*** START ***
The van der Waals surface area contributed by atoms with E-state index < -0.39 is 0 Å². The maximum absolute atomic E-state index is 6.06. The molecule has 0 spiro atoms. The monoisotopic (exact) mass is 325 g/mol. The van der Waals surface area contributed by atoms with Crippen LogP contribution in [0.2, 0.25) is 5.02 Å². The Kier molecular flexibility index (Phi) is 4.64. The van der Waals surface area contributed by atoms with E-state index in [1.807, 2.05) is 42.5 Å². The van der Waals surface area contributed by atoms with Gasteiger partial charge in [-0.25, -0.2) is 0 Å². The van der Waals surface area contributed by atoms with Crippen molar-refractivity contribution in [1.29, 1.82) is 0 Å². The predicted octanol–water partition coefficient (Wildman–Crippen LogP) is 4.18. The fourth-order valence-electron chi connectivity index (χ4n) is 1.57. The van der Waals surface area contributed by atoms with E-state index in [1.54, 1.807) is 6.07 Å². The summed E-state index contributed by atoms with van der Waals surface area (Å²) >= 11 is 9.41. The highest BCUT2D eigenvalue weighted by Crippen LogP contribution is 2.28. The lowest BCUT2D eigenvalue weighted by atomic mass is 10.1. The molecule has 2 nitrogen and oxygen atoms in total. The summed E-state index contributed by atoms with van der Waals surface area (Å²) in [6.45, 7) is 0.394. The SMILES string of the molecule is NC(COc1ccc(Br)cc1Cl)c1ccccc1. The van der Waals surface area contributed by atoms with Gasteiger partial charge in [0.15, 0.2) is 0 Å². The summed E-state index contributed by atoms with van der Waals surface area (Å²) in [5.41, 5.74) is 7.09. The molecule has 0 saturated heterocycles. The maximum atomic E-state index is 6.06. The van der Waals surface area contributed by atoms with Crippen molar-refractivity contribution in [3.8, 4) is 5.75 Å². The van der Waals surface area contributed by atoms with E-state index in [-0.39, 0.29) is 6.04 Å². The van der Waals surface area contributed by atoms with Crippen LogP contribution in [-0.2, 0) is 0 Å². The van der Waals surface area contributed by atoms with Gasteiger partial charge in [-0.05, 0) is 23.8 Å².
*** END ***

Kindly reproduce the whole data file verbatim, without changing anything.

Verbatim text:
The van der Waals surface area contributed by atoms with E-state index < -0.39 is 0 Å². The maximum absolute atomic E-state index is 6.06. The molecule has 0 spiro atoms. The monoisotopic (exact) mass is 325 g/mol. The van der Waals surface area contributed by atoms with Crippen LogP contribution in [0.2, 0.25) is 5.02 Å². The Kier molecular flexibility index (Phi) is 4.64. The van der Waals surface area contributed by atoms with E-state index in [1.807, 2.05) is 42.5 Å². The van der Waals surface area contributed by atoms with Gasteiger partial charge in [-0.25, -0.2) is 0 Å². The van der Waals surface area contributed by atoms with Crippen molar-refractivity contribution in [1.29, 1.82) is 0 Å². The predicted octanol–water partition coefficient (Wildman–Crippen LogP) is 4.18. The fourth-order valence-electron chi connectivity index (χ4n) is 1.57. The van der Waals surface area contributed by atoms with E-state index in [1.54, 1.807) is 6.07 Å². The summed E-state index contributed by atoms with van der Waals surface area (Å²) >= 11 is 9.41. The highest BCUT2D eigenvalue weighted by Crippen LogP contribution is 2.28. The lowest BCUT2D eigenvalue weighted by atomic mass is 10.1. The molecule has 2 nitrogen and oxygen atoms in total. The summed E-state index contributed by atoms with van der Waals surface area (Å²) in [6.45, 7) is 0.394. The SMILES string of the molecule is NC(COc1ccc(Br)cc1Cl)c1ccccc1. The van der Waals surface area contributed by atoms with Gasteiger partial charge in [0.15, 0.2) is 0 Å². The summed E-state index contributed by atoms with van der Waals surface area (Å²) in [5.41, 5.74) is 7.09. The molecule has 0 saturated heterocycles. The maximum atomic E-state index is 6.06. The van der Waals surface area contributed by atoms with Crippen molar-refractivity contribution in [3.8, 4) is 5.75 Å². The van der Waals surface area contributed by atoms with E-state index in [-0.39, 0.29) is 6.04 Å². The van der Waals surface area contributed by atoms with Crippen LogP contribution in [-0.2, 0) is 0 Å². The van der Waals surface area contributed by atoms with Gasteiger partial charge in [-0.05, 0) is 23.8 Å².